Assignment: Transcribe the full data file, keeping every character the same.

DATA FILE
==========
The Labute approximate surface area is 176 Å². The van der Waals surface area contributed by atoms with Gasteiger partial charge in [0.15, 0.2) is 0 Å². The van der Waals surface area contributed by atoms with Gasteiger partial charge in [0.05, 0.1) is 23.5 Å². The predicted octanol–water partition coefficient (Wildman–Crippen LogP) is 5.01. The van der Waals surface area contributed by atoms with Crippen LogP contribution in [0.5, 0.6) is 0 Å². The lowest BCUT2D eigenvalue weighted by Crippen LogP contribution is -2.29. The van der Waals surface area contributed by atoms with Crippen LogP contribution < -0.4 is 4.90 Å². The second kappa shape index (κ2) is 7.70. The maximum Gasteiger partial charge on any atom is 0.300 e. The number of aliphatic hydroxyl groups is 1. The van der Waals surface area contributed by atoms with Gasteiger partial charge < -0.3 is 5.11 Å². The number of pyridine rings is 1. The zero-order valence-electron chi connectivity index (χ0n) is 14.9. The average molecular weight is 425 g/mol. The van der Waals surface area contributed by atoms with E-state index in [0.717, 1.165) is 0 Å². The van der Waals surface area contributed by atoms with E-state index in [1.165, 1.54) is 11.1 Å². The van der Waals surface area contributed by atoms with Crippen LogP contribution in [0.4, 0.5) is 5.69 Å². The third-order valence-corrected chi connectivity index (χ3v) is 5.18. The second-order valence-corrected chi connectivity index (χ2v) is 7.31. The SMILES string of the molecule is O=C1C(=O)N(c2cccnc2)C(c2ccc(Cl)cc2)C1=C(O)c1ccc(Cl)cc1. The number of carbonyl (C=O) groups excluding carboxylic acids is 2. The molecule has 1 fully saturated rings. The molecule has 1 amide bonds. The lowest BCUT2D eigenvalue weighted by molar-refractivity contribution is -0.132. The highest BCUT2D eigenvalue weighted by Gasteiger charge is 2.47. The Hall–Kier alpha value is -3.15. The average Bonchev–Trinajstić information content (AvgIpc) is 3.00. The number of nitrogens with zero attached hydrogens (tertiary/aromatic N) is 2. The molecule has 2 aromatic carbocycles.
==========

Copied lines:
The Labute approximate surface area is 176 Å². The van der Waals surface area contributed by atoms with Gasteiger partial charge in [0.15, 0.2) is 0 Å². The van der Waals surface area contributed by atoms with Gasteiger partial charge in [0.05, 0.1) is 23.5 Å². The predicted octanol–water partition coefficient (Wildman–Crippen LogP) is 5.01. The van der Waals surface area contributed by atoms with Crippen LogP contribution in [0.5, 0.6) is 0 Å². The lowest BCUT2D eigenvalue weighted by Crippen LogP contribution is -2.29. The van der Waals surface area contributed by atoms with Crippen LogP contribution < -0.4 is 4.90 Å². The second kappa shape index (κ2) is 7.70. The maximum Gasteiger partial charge on any atom is 0.300 e. The number of aliphatic hydroxyl groups is 1. The van der Waals surface area contributed by atoms with Gasteiger partial charge < -0.3 is 5.11 Å². The number of pyridine rings is 1. The zero-order valence-electron chi connectivity index (χ0n) is 14.9. The average molecular weight is 425 g/mol. The van der Waals surface area contributed by atoms with E-state index in [0.717, 1.165) is 0 Å². The van der Waals surface area contributed by atoms with E-state index in [1.165, 1.54) is 11.1 Å². The van der Waals surface area contributed by atoms with Crippen LogP contribution in [0.4, 0.5) is 5.69 Å². The third-order valence-corrected chi connectivity index (χ3v) is 5.18. The second-order valence-corrected chi connectivity index (χ2v) is 7.31. The SMILES string of the molecule is O=C1C(=O)N(c2cccnc2)C(c2ccc(Cl)cc2)C1=C(O)c1ccc(Cl)cc1. The number of carbonyl (C=O) groups excluding carboxylic acids is 2. The molecule has 1 fully saturated rings. The molecule has 1 amide bonds. The lowest BCUT2D eigenvalue weighted by molar-refractivity contribution is -0.132. The highest BCUT2D eigenvalue weighted by Gasteiger charge is 2.47. The Hall–Kier alpha value is -3.15. The average Bonchev–Trinajstić information content (AvgIpc) is 3.00. The number of nitrogens with zero attached hydrogens (tertiary/aromatic N) is 2. The molecule has 2 aromatic carbocycles.